I'm interested in this because it should have an answer. Perhaps Disney were the first to use it?
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No, ghosts wearing sheets are definitely older than cinema. They appear in older stories. In fact, sheet-wearing ghosts probably emerged from theatrical traditions.
For a long time, ghosts were not depicted in any particular way; it was up to the dialogue or plot to establish that a character was deceased, and therefore a ghost. Then it became common to set ghosts apart by making them wear outdated costumes, often suits of armor when those had become obsolete; this was an established usage by Shakespeare's time. But armor make ghosts look clumsy and noisy, ridiculous rather than fearsome. In the 18th century, a new tradition emerged: sheeted ghosts looked mysterious, looked somewhat fuzzy or shapeless. The on-stage depiction was a lot closer to what a picture of a ghost might look like.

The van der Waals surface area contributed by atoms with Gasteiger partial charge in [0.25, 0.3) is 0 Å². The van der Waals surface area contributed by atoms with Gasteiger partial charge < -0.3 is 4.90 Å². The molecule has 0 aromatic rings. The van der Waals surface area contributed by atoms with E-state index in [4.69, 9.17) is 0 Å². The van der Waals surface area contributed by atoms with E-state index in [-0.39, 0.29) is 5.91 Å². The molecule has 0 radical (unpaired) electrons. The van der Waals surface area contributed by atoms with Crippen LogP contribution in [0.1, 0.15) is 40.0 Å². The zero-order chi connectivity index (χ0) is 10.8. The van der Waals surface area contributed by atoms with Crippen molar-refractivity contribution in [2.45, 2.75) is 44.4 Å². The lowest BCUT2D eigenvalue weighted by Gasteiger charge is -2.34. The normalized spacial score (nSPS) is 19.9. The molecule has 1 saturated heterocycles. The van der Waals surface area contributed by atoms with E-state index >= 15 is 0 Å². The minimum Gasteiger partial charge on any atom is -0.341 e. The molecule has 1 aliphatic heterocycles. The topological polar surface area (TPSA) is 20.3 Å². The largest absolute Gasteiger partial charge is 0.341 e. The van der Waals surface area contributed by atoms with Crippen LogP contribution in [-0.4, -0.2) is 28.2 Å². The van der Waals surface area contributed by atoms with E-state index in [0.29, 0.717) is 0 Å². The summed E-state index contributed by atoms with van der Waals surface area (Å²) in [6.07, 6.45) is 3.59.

Now the sheeted ghost looks somewhat dated, in part because the cinema offers new possibilities such as disappearing or partly transparent characters, and in part (in the US) because the Ku Klux Klan appropriated the costume. It's still going strong in children's cartoons.
When someone died, they were covered in a white sheet. The ghost in a white sheet could be the idea of the body getting up and walking around. Once again as mentioned, for theatrical purposes it would be easy to take that form as opposed to just implying it is a ghost. The white sheet covering indicates that they were dead.